Superstar Carlos Acosta makes little or no reference to Don Quixote’s established history in his programme note about the genesis of his new ballet. As a dancer hailing from Cuba, he is certainly familiar with the work’s performance tradition, but a greater historical awareness would probably have helped Acosta rethink his realistic approach to the 1869 work. However, history is frequently frowned upon in today’s culture. Don Q, as it is affectionately known, is regarded by dance highbrows as the compendium of all those theatrical and choreographic conventions that give ballet a bad name. Yet if the ballet has successfully stood the test of time, it is because of its camp aesthetics, its phoney exoticism, its naive, subtext-less narrative — freely adapted from Cervantes — and, not least, because of its breathtaking technical numbers.
Theatrical realism ill suits this context. Even the acrobatics we have all become accustomed to expect — especially after the visits of the Bolshoi ballet — are pared down. The overall effect is of a tame, pastel-toned Don Q that has the same relationship to the traditional version as the Seville oranges one finds in UK supermarkets have to the real Spanish ones. Do not get me wrong, there are some good ideas in this new production, but I cannot help feeling that these still need fine-tuning, together with more rehearsals and some careful editing. At least the sets, by Tim Hatley, are fun, even though the moving houses could have done with a more sun-scorching lighting effect to bring them fully to life.
The more sanguine and darker tones of Act II, however, mark perfectly the transition from the ‘real’ world to the dream-like sequence. The new staging comes with a new orchestration of the ballet score by Martin Yates, which, I will be honest, made me sorely miss Ludwig Minkus’s original catchy tunes. The dancing at the gala première was uneven and laden with those little incidents that are often synonymous with a hurried rounding-up process. It is also true that Acosta’s ‘realism’ makes group dances look chaotic at times and strips the action of that balletic mannerism that is so integral to the work. Consequently, the dancing and the miming look contrived and flat. Marianela Nuñez, as Kitri, was her usual dazzling self only in the final and famous duet, in which she looked joyously unbridled and free to dance in line with the traditional canons. Acosta did his best to play the lovable rogue, even though he now has some serious and, I hate to say, younger rivals in the contemporary ballet world. Among the others, I liked Laura Morera for breaking the generally restrained mould of the production and admired Elizabeth Harrod’s sparkling solo, a master-class in style. I know my views will upset a few, and that is why I am willing to revisit this staging later on in the season, when I hope things will be more ‘oiled’.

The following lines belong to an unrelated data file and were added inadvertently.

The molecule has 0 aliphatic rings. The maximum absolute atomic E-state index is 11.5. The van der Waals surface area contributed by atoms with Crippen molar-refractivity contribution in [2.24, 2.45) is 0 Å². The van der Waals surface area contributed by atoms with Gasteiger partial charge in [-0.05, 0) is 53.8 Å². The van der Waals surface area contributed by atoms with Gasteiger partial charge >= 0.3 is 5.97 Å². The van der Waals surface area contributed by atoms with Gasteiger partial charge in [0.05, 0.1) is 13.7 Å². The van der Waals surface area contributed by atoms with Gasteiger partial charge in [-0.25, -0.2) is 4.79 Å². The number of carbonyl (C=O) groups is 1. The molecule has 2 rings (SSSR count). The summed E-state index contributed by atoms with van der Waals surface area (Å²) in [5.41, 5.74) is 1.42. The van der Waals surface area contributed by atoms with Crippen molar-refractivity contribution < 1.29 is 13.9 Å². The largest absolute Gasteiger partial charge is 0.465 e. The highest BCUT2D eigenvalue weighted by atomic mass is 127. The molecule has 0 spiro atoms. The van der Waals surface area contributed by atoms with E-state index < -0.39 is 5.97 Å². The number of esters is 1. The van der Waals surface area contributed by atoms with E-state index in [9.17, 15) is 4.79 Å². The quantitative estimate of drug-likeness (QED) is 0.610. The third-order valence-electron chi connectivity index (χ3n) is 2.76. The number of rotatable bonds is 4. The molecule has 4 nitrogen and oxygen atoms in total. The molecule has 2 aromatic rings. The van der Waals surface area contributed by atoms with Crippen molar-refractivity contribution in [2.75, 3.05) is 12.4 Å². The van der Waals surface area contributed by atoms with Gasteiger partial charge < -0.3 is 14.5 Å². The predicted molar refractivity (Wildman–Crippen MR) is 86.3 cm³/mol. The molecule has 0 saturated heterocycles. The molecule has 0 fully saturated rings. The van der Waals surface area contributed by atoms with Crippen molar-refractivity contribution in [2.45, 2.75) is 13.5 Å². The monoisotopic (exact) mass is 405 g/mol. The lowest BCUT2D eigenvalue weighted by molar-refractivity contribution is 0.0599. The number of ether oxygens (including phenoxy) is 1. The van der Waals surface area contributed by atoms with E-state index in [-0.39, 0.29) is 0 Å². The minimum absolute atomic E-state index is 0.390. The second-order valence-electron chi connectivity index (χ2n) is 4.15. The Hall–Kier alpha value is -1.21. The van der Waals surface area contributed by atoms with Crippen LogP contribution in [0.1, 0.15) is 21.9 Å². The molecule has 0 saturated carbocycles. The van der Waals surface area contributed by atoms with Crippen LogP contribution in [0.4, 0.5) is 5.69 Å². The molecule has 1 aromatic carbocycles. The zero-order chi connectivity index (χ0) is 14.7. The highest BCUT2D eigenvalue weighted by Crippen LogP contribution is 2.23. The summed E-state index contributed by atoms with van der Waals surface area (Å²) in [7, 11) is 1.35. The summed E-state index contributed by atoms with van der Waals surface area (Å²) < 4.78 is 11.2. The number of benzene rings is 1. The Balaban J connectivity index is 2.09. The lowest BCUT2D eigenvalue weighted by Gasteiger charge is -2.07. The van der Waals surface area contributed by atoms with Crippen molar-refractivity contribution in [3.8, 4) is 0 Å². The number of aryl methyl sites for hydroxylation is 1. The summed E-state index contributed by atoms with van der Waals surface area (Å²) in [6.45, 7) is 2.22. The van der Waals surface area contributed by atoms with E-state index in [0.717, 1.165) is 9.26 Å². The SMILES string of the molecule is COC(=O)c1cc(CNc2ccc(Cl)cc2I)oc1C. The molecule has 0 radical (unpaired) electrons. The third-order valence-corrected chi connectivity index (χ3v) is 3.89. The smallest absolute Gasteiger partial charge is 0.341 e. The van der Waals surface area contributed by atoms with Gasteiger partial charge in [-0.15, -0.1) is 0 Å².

Indeed, the wow factor is not easy to find these days. But if it is splendid modern ballet dancing you want, do not miss the triple bill by Cedar Lake Contemporary Ballet. This small and artistically excellent company has plenty to wow you with in artistic and technical terms. I only wish the programme had been a tad more cutting-edge, for none of the three choreographic works — Indigo Rose by Kylián, Ten Duets on a Theme of Rescue by Crystal Pite and Necessity, Again by Jo Strømgren — was truly memorable. This company, too, is one I hope to see again very soon.
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